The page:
Theatrical Review: KILL THE IRISHMAN
Writers: Jonathan Hensleigh (screenplay), Jeremy Walters(screenplay), Rick Porrello (book, To Kill the Irishman)
Director: Jonathan Hensleigh
Cast: Ray Stevenson, Christopher Walken, Vincent D'Onofrio, Val Kilmer, Linda Cardellini
It's going to take a lot more than firecrackers to kill Danny Greene. You see, the firecrackers he's referring to are the car bomb rigs that just exploded in his car - as he was driving it. Luckily for this tall drink of water, the radio started shorting out moments before, alerting Mr. Greene to stop, drop, and roll out of his car before physics placed his body all over the street. Greene isn't a wanted man all over, in fact he has respect from most people in his area.
In the beginning, Greene confidently worked his way up to the top of the worker's union at a dock in Cleveland. Shortly after, through shady dealings and scare tactics, Greene became one of the top mob bosses the city had to offer. But as you probably already know, nothing stays good in a gangster's paradise and a bad deal gone horribly wrong sets this true story of violence and betrayal in full-throttle.
Ray Stevenson stars as Danny Greene, the titular Irishman whose rise to fame gave the true meaning of "more money, more problems." The film was directed by Jonathon Hensleigh, who co-wrote the screenplay based off the book To Kill The Irishman: The War that Crippled the Mafia. Funny story: the two have both worked on a PUNISHER film (Hensleigh co-wrote and directed THE PUNISHER starring Thomas Jane; Stevenson starred in THE PUNISHER: WAR ZONE), so neither are strangers to violent cinema. Stevenson looks identical to the real Danny Greene (all the way up to his missing patches of hair), and if that man was as confident and ruthless as Stevenson plays him, well then, Stevenson has done a great job here. The real Greene was not only street smart, he was also book smart (he was known compulsively read novels) and Stevenson crafted his character to look like more than just a meathead ready to kick your ass.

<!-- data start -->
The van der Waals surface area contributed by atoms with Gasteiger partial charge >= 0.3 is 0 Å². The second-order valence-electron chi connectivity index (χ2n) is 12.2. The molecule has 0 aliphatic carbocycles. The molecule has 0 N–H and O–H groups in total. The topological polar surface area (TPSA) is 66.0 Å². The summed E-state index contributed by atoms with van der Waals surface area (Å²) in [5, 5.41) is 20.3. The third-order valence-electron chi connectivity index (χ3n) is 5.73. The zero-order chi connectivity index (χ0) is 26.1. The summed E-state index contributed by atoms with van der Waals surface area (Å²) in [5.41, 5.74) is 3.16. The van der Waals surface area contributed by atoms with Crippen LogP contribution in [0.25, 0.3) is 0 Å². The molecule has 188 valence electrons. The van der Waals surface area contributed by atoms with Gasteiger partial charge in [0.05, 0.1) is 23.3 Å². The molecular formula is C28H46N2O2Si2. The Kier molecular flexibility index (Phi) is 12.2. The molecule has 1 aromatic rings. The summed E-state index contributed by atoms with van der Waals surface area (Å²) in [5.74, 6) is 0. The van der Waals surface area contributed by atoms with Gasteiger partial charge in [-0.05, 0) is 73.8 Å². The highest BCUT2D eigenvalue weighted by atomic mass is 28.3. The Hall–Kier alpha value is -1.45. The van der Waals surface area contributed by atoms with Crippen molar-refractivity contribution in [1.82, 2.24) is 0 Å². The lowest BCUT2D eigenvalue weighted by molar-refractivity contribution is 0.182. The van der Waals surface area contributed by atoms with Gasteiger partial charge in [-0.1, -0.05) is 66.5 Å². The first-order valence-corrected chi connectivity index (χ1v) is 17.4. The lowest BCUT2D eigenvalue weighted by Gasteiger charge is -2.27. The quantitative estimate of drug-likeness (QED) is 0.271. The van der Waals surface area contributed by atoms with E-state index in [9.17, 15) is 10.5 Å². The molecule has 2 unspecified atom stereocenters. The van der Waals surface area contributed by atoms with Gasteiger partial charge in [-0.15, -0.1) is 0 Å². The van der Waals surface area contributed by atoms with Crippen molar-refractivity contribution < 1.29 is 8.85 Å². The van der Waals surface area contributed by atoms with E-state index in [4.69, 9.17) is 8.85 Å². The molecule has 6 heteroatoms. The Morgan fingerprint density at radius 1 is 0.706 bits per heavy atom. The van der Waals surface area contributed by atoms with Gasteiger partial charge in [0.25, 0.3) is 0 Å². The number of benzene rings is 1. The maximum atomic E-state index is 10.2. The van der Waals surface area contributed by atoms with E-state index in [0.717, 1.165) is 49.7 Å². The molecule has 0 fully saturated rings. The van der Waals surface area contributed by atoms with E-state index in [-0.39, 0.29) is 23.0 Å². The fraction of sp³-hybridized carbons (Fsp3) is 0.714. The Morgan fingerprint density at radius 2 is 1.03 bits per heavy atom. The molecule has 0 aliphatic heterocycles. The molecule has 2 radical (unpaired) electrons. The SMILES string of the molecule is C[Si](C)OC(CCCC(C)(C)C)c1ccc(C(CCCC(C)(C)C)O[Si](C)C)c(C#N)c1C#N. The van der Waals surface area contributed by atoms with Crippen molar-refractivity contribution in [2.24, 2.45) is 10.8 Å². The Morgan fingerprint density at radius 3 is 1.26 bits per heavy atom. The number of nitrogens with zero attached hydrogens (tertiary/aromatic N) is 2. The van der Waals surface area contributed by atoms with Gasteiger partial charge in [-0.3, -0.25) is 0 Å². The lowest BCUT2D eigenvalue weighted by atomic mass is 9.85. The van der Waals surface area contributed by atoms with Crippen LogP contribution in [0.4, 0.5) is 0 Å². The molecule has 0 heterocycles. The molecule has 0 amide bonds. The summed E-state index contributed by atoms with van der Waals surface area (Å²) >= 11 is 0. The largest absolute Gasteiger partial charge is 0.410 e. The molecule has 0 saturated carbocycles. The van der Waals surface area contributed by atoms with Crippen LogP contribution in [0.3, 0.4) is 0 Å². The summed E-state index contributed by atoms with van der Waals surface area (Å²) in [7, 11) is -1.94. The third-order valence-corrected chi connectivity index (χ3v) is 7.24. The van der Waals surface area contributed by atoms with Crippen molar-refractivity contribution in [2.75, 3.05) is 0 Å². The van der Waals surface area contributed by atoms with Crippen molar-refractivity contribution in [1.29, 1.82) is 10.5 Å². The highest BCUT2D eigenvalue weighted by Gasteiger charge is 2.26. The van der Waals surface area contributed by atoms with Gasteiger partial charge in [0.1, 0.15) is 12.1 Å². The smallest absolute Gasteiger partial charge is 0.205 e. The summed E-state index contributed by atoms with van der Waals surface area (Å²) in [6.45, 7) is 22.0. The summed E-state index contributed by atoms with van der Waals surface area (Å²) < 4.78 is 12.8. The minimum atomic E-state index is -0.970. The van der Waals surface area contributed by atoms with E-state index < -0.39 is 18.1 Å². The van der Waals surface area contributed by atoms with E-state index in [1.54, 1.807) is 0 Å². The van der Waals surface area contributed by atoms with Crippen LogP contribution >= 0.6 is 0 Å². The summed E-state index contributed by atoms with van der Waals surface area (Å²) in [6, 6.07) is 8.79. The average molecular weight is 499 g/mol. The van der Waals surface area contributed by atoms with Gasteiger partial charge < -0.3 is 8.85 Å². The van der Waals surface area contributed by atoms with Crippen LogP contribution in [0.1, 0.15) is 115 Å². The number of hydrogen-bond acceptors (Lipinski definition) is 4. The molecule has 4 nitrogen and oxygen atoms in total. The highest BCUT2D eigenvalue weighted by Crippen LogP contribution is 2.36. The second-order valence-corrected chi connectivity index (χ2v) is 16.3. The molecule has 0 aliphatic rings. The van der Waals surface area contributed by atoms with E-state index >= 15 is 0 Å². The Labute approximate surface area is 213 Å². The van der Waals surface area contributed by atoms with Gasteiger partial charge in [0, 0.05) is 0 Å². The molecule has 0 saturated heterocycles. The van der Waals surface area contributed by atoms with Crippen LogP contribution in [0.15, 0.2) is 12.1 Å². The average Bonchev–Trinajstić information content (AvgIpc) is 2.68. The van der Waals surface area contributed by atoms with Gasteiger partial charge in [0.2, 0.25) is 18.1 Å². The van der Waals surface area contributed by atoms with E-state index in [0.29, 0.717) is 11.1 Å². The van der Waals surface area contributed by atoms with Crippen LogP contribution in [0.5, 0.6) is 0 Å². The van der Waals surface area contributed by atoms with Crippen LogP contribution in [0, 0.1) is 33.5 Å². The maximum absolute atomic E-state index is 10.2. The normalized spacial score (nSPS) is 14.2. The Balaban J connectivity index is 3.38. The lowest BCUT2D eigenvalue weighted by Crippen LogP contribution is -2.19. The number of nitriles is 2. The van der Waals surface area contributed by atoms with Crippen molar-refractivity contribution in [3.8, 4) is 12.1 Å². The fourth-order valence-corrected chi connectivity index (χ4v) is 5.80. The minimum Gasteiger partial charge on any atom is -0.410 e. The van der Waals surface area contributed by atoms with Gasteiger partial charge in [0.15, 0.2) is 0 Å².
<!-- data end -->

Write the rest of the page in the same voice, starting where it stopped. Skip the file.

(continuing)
KILL THE IRISHMAN is populated by a lot of mobsters, but the most notable are Christopher Walken and Vincent D'Onofrio; Val Kilmer shows up as the plump detective Mandiski hot on Greene's dirty trail. Walken's full potential is pretty much wasted, as he's not in the film for very long, but it's D'Onofrio who almost steals the show by channeling his psychotic characters from previous films as Greenes' literal partner-in-crime, John Nardi.
The problem with KILL THE IRISHMAN is the attempts to actually kill the Irishman. Less than two minutes in to IRISHMAN, someone tries to kill our titular character (definitely the coolest-looking attempt in the film, too), but after that, the majority of the film is Greene's rise to the top. It feels like only a small portion of the film is the gangster's version of cat-and-mouse shoot-em-up. In these scenes, however, a lot of cars blow up, a lot of people die, and a lot of blood is shed.
What I loved and appreciate about IRISHMAN is how Hensleigh knots the real story with the fictional feature. After a mobster is guaranteed to not show up in any sequel this film could have, the film cuts to the actual news footage of that assassination; after there is an unsuccessful attempt on Greene's life, we're shown the actual interview with Greene shortly after what happened. If nothing else, KILL THE IRISHMAN should be appreciated as an important look at the way Greene affected the mob and crimes back in the late 70s.